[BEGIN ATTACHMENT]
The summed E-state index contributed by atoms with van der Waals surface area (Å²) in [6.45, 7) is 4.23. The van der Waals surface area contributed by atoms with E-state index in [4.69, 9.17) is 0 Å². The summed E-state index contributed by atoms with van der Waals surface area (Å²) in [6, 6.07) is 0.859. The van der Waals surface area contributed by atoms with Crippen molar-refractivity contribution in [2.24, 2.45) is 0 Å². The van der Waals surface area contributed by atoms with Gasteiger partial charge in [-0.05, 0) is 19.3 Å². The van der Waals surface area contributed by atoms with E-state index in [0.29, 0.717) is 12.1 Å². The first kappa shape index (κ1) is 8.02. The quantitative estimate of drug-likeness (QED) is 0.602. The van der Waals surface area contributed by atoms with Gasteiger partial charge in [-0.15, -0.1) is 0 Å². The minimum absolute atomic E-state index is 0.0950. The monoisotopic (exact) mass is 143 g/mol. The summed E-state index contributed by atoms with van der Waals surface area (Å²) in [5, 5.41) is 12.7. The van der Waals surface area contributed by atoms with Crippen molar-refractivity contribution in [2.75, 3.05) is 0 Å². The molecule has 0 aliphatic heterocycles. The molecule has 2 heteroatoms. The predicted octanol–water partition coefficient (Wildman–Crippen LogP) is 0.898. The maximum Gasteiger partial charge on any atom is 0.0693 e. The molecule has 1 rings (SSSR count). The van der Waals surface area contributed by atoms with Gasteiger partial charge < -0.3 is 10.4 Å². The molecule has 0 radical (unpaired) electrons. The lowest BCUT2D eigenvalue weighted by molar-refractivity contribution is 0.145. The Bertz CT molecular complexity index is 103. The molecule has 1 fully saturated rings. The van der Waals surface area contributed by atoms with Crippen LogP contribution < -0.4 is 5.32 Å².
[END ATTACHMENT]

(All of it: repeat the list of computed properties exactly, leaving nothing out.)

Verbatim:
The summed E-state index contributed by atoms with van der Waals surface area (Å²) in [6.45, 7) is 4.23. The van der Waals surface area contributed by atoms with E-state index in [4.69, 9.17) is 0 Å². The summed E-state index contributed by atoms with van der Waals surface area (Å²) in [6, 6.07) is 0.859. The van der Waals surface area contributed by atoms with Crippen molar-refractivity contribution in [2.24, 2.45) is 0 Å². The van der Waals surface area contributed by atoms with Gasteiger partial charge in [-0.05, 0) is 19.3 Å². The van der Waals surface area contributed by atoms with E-state index in [0.29, 0.717) is 12.1 Å². The first kappa shape index (κ1) is 8.02. The quantitative estimate of drug-likeness (QED) is 0.602. The van der Waals surface area contributed by atoms with Gasteiger partial charge in [-0.15, -0.1) is 0 Å². The minimum absolute atomic E-state index is 0.0950. The monoisotopic (exact) mass is 143 g/mol. The summed E-state index contributed by atoms with van der Waals surface area (Å²) in [5, 5.41) is 12.7. The van der Waals surface area contributed by atoms with Crippen molar-refractivity contribution in [2.75, 3.05) is 0 Å². The molecule has 0 aliphatic heterocycles. The molecule has 2 heteroatoms. The predicted octanol–water partition coefficient (Wildman–Crippen LogP) is 0.898. The maximum Gasteiger partial charge on any atom is 0.0693 e. The molecule has 1 rings (SSSR count). The van der Waals surface area contributed by atoms with Gasteiger partial charge < -0.3 is 10.4 Å². The molecule has 0 radical (unpaired) electrons. The lowest BCUT2D eigenvalue weighted by molar-refractivity contribution is 0.145. The Bertz CT molecular complexity index is 103. The molecule has 1 fully saturated rings. The van der Waals surface area contributed by atoms with Crippen LogP contribution < -0.4 is 5.32 Å².